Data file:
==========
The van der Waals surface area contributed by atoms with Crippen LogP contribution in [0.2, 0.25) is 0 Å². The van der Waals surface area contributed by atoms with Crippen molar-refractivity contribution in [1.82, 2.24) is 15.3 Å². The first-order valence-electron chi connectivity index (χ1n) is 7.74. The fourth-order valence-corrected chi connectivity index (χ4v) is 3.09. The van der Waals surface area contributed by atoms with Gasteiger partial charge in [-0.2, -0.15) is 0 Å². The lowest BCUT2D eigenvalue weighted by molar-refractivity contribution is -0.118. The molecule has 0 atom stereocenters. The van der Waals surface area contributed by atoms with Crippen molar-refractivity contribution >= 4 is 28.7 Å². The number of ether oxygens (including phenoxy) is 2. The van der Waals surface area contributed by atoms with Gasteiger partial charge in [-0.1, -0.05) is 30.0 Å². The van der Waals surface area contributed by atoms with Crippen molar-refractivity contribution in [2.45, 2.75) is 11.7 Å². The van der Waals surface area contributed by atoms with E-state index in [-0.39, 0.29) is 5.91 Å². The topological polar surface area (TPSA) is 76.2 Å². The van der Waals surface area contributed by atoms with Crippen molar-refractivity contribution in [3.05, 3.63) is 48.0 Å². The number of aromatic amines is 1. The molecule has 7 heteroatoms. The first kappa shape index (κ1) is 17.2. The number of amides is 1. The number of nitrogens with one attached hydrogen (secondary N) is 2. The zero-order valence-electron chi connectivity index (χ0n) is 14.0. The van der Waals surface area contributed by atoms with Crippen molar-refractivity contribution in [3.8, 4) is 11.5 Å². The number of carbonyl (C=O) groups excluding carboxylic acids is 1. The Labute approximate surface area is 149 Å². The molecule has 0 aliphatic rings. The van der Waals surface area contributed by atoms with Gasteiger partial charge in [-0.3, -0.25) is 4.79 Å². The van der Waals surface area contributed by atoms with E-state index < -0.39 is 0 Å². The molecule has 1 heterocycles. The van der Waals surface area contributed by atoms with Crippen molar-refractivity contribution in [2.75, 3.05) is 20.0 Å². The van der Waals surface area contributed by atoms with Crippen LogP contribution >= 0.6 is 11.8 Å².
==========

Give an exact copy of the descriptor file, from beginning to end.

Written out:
The van der Waals surface area contributed by atoms with Crippen LogP contribution in [0.2, 0.25) is 0 Å². The van der Waals surface area contributed by atoms with Crippen molar-refractivity contribution in [1.82, 2.24) is 15.3 Å². The first-order valence-electron chi connectivity index (χ1n) is 7.74. The fourth-order valence-corrected chi connectivity index (χ4v) is 3.09. The van der Waals surface area contributed by atoms with Gasteiger partial charge in [-0.2, -0.15) is 0 Å². The lowest BCUT2D eigenvalue weighted by molar-refractivity contribution is -0.118. The molecule has 0 atom stereocenters. The van der Waals surface area contributed by atoms with Crippen molar-refractivity contribution >= 4 is 28.7 Å². The number of ether oxygens (including phenoxy) is 2. The van der Waals surface area contributed by atoms with Gasteiger partial charge in [-0.1, -0.05) is 30.0 Å². The van der Waals surface area contributed by atoms with Crippen molar-refractivity contribution in [2.45, 2.75) is 11.7 Å². The van der Waals surface area contributed by atoms with E-state index in [-0.39, 0.29) is 5.91 Å². The topological polar surface area (TPSA) is 76.2 Å². The van der Waals surface area contributed by atoms with Crippen molar-refractivity contribution in [3.05, 3.63) is 48.0 Å². The number of aromatic amines is 1. The molecule has 7 heteroatoms. The first kappa shape index (κ1) is 17.2. The number of amides is 1. The number of nitrogens with one attached hydrogen (secondary N) is 2. The zero-order valence-electron chi connectivity index (χ0n) is 14.0. The van der Waals surface area contributed by atoms with Crippen molar-refractivity contribution in [3.8, 4) is 11.5 Å². The number of carbonyl (C=O) groups excluding carboxylic acids is 1. The Labute approximate surface area is 149 Å². The molecule has 0 aliphatic rings. The van der Waals surface area contributed by atoms with Gasteiger partial charge in [-0.3, -0.25) is 4.79 Å². The van der Waals surface area contributed by atoms with E-state index < -0.39 is 0 Å². The molecule has 1 heterocycles. The van der Waals surface area contributed by atoms with Crippen molar-refractivity contribution in [2.75, 3.05) is 20.0 Å². The van der Waals surface area contributed by atoms with Crippen LogP contribution >= 0.6 is 11.8 Å².